We used a small subset of the database to derive our strategies, and this approach may have overestimated the performance metrics of the identified strategies. We limited our strategy generation to adding terms (boolean OR); strategies with better performance may result from restricting the strategy adding terms using the boolean AND and NOT operators, but the former typically diminished sensitivity when tested in our other work in this database (unpublished data) and the latter resulted in trivial improvements in the current study. Users might observe improvements in the precision of highly sensitive strategies (that is, reduce the number of records reviewed to find one systematic review on the topic) when they combine these (using boolean AND) with terms related to the clinical topic or research topic of interest, but we have not tested this.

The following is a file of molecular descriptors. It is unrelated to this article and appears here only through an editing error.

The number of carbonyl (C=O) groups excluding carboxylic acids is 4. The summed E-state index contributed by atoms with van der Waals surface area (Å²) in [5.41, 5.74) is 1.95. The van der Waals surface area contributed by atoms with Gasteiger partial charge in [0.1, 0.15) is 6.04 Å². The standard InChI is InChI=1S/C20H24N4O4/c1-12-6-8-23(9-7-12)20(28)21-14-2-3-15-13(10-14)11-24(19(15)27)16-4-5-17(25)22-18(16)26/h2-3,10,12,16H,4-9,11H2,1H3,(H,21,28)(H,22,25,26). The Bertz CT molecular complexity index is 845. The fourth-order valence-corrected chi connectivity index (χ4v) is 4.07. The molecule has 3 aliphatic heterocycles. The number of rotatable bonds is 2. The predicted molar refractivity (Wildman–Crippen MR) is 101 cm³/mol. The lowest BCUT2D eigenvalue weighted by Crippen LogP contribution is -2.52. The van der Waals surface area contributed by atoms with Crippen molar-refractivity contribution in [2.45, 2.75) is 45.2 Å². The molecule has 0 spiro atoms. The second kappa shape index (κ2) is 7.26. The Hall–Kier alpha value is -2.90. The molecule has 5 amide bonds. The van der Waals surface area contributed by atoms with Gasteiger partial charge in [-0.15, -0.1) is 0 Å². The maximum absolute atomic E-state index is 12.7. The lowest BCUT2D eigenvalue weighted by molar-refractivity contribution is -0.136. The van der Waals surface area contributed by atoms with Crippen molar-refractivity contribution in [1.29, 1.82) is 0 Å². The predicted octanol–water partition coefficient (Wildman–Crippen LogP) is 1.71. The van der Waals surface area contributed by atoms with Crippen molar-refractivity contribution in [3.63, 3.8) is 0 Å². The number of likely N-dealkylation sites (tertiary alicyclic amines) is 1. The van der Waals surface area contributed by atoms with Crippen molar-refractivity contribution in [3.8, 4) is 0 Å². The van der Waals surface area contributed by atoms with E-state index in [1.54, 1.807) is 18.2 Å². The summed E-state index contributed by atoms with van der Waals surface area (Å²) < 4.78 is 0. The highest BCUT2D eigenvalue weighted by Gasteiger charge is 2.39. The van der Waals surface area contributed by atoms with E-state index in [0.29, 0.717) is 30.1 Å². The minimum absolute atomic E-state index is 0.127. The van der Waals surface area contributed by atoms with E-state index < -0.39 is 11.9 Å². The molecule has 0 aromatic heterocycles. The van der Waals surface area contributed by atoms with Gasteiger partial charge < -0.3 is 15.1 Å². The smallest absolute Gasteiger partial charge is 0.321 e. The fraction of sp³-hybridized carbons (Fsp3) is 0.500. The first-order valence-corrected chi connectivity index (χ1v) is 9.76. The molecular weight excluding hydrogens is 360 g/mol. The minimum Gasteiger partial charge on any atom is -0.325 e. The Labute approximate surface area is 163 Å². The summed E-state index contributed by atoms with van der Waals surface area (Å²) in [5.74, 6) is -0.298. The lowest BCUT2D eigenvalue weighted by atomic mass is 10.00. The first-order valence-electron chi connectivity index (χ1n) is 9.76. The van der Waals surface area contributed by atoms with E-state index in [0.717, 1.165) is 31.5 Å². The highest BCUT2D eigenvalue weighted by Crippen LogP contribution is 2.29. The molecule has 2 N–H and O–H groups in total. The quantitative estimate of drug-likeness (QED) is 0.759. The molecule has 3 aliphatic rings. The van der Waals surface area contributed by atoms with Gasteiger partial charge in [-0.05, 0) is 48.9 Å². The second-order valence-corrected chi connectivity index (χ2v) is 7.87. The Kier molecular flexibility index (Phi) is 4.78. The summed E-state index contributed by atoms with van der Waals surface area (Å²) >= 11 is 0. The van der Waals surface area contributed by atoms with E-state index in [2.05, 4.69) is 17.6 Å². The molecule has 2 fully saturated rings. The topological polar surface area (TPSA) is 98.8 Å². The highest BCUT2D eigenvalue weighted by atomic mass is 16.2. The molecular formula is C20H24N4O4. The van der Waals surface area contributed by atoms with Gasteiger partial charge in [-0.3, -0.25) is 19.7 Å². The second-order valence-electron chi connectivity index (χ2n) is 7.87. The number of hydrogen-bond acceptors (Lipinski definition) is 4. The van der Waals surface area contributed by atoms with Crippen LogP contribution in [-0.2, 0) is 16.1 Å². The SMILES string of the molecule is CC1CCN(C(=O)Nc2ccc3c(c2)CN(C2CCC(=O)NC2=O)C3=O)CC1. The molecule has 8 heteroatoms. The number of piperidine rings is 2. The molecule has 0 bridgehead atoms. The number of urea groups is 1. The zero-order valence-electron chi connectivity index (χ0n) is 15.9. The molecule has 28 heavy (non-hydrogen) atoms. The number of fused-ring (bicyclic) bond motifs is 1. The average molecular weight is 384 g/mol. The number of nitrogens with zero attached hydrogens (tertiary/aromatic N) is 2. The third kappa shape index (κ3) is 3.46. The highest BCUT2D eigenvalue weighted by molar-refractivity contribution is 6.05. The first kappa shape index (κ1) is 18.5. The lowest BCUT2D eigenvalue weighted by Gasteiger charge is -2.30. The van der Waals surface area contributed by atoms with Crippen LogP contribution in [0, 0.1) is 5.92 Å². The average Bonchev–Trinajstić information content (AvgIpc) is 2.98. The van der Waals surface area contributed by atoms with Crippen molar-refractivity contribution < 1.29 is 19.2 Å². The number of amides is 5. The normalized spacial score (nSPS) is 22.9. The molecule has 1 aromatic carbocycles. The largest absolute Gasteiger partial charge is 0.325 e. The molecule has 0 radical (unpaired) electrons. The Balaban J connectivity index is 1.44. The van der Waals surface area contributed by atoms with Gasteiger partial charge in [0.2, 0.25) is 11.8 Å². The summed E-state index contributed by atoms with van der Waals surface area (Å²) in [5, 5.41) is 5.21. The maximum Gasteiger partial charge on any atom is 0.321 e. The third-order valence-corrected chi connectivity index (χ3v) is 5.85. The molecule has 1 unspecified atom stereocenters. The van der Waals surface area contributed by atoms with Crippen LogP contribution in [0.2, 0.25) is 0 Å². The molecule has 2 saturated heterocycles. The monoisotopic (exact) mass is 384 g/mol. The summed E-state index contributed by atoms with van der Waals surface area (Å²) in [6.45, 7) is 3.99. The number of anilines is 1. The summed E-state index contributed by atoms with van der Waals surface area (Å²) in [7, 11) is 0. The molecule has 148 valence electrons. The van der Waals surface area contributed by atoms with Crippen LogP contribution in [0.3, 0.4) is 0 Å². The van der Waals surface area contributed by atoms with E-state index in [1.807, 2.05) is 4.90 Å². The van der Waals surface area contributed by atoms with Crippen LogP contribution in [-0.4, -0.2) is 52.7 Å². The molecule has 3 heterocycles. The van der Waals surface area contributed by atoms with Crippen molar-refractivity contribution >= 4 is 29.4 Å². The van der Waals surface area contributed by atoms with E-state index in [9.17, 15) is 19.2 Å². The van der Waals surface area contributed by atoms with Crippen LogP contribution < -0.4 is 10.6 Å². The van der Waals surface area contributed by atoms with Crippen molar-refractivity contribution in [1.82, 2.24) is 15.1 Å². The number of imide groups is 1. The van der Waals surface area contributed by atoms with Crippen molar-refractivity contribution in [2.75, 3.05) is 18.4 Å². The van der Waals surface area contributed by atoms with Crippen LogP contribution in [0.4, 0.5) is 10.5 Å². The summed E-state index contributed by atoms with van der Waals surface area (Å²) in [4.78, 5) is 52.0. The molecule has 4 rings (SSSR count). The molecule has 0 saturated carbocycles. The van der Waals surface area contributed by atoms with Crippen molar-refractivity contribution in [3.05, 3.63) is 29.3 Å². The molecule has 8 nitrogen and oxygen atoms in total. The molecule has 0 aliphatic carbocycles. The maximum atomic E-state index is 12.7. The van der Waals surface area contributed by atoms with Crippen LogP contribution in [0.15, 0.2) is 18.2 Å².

Strengths of our approach, unique compared to previous efforts, include the rigorous process followed to generate a criterion standard dataset of systematic reviews, to generate a large number of terms and search strategies, to identify best strategies in a derivation subset, and to validate these in a full validation database of 161 journals. We think that the exclusion of Cochrane reviews (easily retrievable using the Cochrane database term) allowed for the identification of terms that adequately retrieve non-Cochrane reviews. Our approach yielded search strategies with fewer terms and optimal sensitivity, optimal precision, and balance of both sensitivity and precision that exceed the performance of the best published strategies. However, there is room for improvement, and we invite other developers to send us candidate strategies for evaluation against the criterion standard dataset.